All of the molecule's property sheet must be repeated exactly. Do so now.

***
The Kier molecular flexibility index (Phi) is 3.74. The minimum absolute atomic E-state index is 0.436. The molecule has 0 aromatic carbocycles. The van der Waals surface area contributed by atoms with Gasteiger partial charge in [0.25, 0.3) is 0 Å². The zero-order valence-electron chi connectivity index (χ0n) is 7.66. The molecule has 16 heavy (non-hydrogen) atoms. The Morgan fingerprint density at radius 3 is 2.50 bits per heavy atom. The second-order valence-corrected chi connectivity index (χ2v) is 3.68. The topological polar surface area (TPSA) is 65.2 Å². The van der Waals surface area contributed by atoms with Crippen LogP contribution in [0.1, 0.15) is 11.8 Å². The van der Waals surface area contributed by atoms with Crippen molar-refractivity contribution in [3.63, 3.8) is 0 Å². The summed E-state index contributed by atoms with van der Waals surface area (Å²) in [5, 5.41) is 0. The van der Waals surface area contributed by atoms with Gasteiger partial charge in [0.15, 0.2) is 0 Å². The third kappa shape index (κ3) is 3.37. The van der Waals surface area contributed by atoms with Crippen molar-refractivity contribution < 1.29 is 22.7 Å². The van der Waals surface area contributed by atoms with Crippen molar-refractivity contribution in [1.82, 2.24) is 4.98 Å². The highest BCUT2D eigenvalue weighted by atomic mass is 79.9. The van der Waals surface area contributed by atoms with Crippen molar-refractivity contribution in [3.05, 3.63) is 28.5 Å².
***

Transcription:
The Kier molecular flexibility index (Phi) is 3.74. The minimum absolute atomic E-state index is 0.436. The molecule has 0 aromatic carbocycles. The van der Waals surface area contributed by atoms with Gasteiger partial charge in [0.25, 0.3) is 0 Å². The zero-order valence-electron chi connectivity index (χ0n) is 7.66. The molecule has 16 heavy (non-hydrogen) atoms. The Morgan fingerprint density at radius 3 is 2.50 bits per heavy atom. The second-order valence-corrected chi connectivity index (χ2v) is 3.68. The topological polar surface area (TPSA) is 65.2 Å². The van der Waals surface area contributed by atoms with Crippen LogP contribution in [0.1, 0.15) is 11.8 Å². The van der Waals surface area contributed by atoms with Crippen molar-refractivity contribution in [3.63, 3.8) is 0 Å². The summed E-state index contributed by atoms with van der Waals surface area (Å²) in [5, 5.41) is 0. The van der Waals surface area contributed by atoms with Gasteiger partial charge in [0.15, 0.2) is 0 Å². The third kappa shape index (κ3) is 3.37. The van der Waals surface area contributed by atoms with Crippen molar-refractivity contribution < 1.29 is 22.7 Å². The van der Waals surface area contributed by atoms with Crippen molar-refractivity contribution in [1.82, 2.24) is 4.98 Å². The highest BCUT2D eigenvalue weighted by atomic mass is 79.9. The van der Waals surface area contributed by atoms with Crippen molar-refractivity contribution in [3.05, 3.63) is 28.5 Å².